Boston Selects Designers for City Hall Plaza Makeover

So long to a barren public space.

(Rendering: Delaware North Cos. Boston)

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Boston’s City Hall Plaza, long lamented as a barren Brutalist blunder, will undergo a redesign by hospitality management company Delaware North, whose early recommendations for a more human-centric square include a two-story restaurant, multiple beer gardens, a 200-foot-tall Ferris wheel, and “the ultimate new selfie station”: a giant sign spelling, what else, “#BOSTON.”

The city has struggled to turn the massive, unadorned, shadeless plaza into something friendlier. Mayor Marty Walsh has made its transformation a priority, launching the initiative Rethink City Hall, which included installing an artificial front lawn last summer and inviting residents to tweet their ideas for an enlivened plaza.

Now, with Walsh announcing last week that the city has signed a three-year contract for the redesign with Delaware North — which owns the nearby TD Garden arena and runs the Rockefeller Center ice rink — Bostonians can see transformation in their future.

According to the Boston Globe, the conceptual plans include interactive art installations, a summertime urban beach, and a winter garden in the chillier months, complete with an ice skating track and hot cocoa. All of the proposals still require public input and city approval.

It’s also not entirely clear who will pay for the facelift. Boston has said no public money will be used on the project. According to the Globe, Delaware North said in its bid it would be willing to invest “upwards of $15 million” in enhancements, which it expects to recoup through a revenue-sharing deal with the city. Some of the proposed attractions would be free, and others available for a fee, resulting, the company estimates, in “significant annual cash flow.”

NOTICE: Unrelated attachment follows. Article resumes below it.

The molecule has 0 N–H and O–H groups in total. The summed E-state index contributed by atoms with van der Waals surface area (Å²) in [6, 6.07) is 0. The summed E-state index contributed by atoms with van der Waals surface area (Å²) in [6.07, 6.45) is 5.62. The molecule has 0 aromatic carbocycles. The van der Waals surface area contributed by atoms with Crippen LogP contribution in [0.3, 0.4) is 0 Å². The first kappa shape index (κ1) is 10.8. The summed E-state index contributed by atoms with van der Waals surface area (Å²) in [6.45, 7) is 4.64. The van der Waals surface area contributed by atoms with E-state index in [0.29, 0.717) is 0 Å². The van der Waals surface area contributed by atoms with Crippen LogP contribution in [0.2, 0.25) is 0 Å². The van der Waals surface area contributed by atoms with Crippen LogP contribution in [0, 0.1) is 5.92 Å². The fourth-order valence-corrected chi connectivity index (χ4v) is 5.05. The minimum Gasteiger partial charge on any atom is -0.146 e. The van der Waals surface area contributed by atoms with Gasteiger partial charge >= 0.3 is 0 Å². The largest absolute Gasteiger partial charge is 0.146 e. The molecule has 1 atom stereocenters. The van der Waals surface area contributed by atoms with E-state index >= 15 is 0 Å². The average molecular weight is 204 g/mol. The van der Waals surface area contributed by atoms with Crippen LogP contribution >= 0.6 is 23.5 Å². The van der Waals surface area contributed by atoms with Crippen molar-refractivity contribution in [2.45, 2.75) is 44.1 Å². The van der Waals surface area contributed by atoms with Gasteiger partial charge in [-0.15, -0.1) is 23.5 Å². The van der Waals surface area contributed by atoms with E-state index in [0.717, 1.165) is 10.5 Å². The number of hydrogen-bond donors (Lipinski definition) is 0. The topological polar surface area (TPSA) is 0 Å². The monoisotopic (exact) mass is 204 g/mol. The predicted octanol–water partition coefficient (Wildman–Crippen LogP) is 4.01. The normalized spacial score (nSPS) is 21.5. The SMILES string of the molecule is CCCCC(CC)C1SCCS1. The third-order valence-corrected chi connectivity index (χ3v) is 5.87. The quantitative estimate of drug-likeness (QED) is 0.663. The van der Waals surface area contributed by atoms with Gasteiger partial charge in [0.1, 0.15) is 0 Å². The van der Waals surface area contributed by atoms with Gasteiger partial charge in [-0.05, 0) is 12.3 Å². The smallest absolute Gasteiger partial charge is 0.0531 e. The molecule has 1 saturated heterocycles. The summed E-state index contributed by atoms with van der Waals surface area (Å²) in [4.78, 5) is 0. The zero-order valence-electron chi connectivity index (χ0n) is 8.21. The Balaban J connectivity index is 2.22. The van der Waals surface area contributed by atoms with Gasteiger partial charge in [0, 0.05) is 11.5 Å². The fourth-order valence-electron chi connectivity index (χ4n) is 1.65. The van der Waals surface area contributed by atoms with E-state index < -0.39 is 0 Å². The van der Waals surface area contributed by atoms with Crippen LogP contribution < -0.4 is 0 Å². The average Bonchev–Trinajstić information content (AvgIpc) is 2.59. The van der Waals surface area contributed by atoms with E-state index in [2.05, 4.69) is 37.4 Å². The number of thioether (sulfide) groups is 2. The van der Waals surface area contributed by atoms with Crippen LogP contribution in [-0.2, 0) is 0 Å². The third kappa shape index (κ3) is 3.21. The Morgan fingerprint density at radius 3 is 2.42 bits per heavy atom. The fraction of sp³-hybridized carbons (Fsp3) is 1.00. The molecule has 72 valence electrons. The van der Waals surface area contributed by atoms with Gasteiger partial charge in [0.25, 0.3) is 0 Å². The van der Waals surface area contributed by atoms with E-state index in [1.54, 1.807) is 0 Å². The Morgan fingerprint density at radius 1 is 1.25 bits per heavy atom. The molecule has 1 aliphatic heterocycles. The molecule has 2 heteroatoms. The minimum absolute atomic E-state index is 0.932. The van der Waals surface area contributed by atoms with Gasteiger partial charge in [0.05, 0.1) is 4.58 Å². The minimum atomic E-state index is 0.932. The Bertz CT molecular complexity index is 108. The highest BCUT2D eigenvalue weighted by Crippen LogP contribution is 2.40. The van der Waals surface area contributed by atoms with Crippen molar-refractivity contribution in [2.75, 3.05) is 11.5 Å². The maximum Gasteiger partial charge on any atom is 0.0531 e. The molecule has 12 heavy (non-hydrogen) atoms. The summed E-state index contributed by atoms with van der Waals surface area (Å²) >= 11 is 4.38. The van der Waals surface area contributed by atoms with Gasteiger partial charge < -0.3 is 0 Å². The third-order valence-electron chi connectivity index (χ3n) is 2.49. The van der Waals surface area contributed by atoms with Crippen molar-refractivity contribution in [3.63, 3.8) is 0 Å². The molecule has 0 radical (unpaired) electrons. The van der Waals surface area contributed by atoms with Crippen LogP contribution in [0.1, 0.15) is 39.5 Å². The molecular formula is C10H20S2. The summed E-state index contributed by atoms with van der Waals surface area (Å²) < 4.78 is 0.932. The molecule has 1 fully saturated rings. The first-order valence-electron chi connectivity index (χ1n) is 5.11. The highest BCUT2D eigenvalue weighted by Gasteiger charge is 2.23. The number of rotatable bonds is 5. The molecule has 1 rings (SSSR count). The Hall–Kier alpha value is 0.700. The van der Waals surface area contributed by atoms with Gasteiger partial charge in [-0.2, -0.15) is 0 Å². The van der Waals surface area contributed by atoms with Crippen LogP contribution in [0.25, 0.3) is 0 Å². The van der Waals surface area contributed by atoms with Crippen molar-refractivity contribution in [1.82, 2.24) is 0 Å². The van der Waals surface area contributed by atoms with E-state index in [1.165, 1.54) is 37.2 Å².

The company has also said it will seek corporate partnerships to fund the project. But it also cautioned that some aspects of the proposal would only be financially viable if the city commits to a contract longer than three years.

The company, which won the redesign bid over Anthem North and Biederman Redevelopment Ventures, tentatively plans to begin programming this summer, with construction on the winter garden and temporary restaurant structure slated to begin in October. If the Ferris wheel — sorry, the “iconic” observation wheel — is approved and funded, it won’t start turning until next spring.

(Rendering: Delaware North Cos. Boston)

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Jen Kinney is a freelance writer and documentary photographer. Her work has also appeared in Philadelphia Magazine, High Country News online, and the Anchorage Press. She is currently a student of radio production at the Salt Institute of Documentary Studies. See her work at

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Tags: urban designbostonpublic spacecity hall

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